I've used the Unity interface for a couple years now. Initially I wasn't a fan, though I did see potential. It's very forward-thinking, and geared for a time when people may have thousands of software applications installed. And, half of these applications might not be installed locally at all, but instead reside in "the cloud" (which is where a lot of data and software is going). In this light, the interface makes a lot of sense.
At the same time, Unity is a fairly experimental (and somewhat unpopular) interface. Just from a marketing perspective, I think the Canonical should present the xubuntu version of Ubuntu as the "flagship" workhorse desktop, with Unity presented as the touch-friendly and futuristic/experimental interface.
Xubuntu uses XFCE and the Whisker menu (which is simple and extremely usable). Also, xubuntu runs well on older machines with a nice blend of features, design, and speed. The Whisker menu looks like:
(courtesy of http://gottcode.org)
In comparison, Unity's menu by default looks like:
My first impression is "that looks polished." In using it, however, there are several usability issues.
Instead of text or small icons, Unity uses large icons with large spaces. That is fine, but not a lot of data can be shown in this small pop-up window. Notice that very little data is shown, and most of the screen is now wasted space:
Instead, with such large icons, this screen really should be maximized by default:
However, the second problem here is that Unity uses transparency -- by default -- for the background of the menu.The problem here, there is so much information bleeding through the background that I can't even tell what I'm looking at, and I can barely read the words on the right. To me, transparency doesn't look visually appealing. It looks like the video card has a problem and it is now rendering random junk to the screen.
Transparency is not eye candy... it's really just clutter and bombards the user with millions of points of data that they have no need to see. It honestly looks quite terrible and is not useful. :)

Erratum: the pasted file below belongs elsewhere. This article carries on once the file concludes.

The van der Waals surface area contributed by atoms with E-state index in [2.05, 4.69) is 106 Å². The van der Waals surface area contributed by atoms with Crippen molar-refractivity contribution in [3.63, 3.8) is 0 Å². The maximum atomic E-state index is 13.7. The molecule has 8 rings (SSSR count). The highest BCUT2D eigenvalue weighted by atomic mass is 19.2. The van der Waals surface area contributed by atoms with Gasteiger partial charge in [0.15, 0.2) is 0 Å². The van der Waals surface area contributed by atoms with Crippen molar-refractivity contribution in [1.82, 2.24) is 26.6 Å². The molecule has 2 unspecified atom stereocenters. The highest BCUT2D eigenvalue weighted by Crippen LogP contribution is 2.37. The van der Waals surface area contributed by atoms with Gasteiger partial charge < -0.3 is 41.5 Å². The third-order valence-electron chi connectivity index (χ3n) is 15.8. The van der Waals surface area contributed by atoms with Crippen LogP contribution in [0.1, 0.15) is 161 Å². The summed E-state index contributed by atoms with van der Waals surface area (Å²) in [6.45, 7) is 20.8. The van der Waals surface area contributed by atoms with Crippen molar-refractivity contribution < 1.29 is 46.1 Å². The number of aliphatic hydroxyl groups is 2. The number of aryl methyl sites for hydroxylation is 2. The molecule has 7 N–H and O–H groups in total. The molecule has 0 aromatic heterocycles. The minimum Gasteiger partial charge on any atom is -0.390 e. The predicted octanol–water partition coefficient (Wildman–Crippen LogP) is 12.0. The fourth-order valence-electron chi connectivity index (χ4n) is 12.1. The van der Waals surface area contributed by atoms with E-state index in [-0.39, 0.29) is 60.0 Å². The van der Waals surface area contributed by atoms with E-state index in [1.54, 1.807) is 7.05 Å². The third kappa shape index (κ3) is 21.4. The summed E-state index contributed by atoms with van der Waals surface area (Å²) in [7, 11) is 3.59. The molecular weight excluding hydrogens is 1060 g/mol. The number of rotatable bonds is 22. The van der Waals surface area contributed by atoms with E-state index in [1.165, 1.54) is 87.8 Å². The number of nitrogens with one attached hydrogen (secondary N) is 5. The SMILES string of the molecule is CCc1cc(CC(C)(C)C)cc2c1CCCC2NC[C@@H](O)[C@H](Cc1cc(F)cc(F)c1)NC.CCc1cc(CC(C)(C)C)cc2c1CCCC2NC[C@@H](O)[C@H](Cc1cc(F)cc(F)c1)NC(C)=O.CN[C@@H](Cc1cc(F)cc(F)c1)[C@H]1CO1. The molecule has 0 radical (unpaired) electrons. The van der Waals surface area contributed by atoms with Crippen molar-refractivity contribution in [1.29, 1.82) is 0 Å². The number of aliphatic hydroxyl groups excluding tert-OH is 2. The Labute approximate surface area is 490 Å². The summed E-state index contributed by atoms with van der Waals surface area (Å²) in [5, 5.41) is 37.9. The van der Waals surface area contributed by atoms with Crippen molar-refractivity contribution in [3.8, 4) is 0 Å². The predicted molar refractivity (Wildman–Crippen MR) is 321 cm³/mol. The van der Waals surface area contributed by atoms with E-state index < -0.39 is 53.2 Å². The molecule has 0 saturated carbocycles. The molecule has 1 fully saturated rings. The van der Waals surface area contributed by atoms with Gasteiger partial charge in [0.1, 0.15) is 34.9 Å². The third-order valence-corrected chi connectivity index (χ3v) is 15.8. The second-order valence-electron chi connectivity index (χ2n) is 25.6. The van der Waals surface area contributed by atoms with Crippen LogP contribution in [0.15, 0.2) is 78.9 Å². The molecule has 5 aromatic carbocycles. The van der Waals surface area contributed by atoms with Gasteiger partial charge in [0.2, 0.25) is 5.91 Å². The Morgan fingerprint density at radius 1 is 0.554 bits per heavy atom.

The third problem is the interface violates the concept of "put commonly used items close together." An interface should be like a super market... you put the toothbrushes and tooth paste next to each other. But instead, suppose I open Dash, and I just want to see all my multimedia applications. Look at the path my mouse (or touch) will travel:
These buttons couldn't be placed in a worse location, relative to each other. One of the goals of Unity, I thought, was to reduce mouse/touch travel. However here it objectively fails. Granted you can use keyboard shortcuts on a desktop, though (a) it's still visually disorganized, (b) as things move towards tablets, there might not be an external keyboard, and (c) not everyone knows or wants to use keyboard shortcuts.
Here are a couple ideas of how some of these UX issues can be fixed.
For starters, the menu screen should be on a solid background color by default, and it should be maximized by default.
Of course, if someone wants transparency, they should have the option...
But, it's not even obvious how to change the background to a solid color. You need to install Compiz's settings manager -- CCSM. The user will expect a right click or long touch either way.
Compare how much simpler this looks:
By comparison, the default transparent interface makes me feel like pulling the power cable out of the wall to reset the video card :)
As for the location of the buttons (bottom) and category filters (right), these should be grouped together.
An interface should have a primary and secondary flow. For English speakers, the page can read like a page of text, from top to bottom, left to right, mirroring the order of actions someone will perform while using the interface.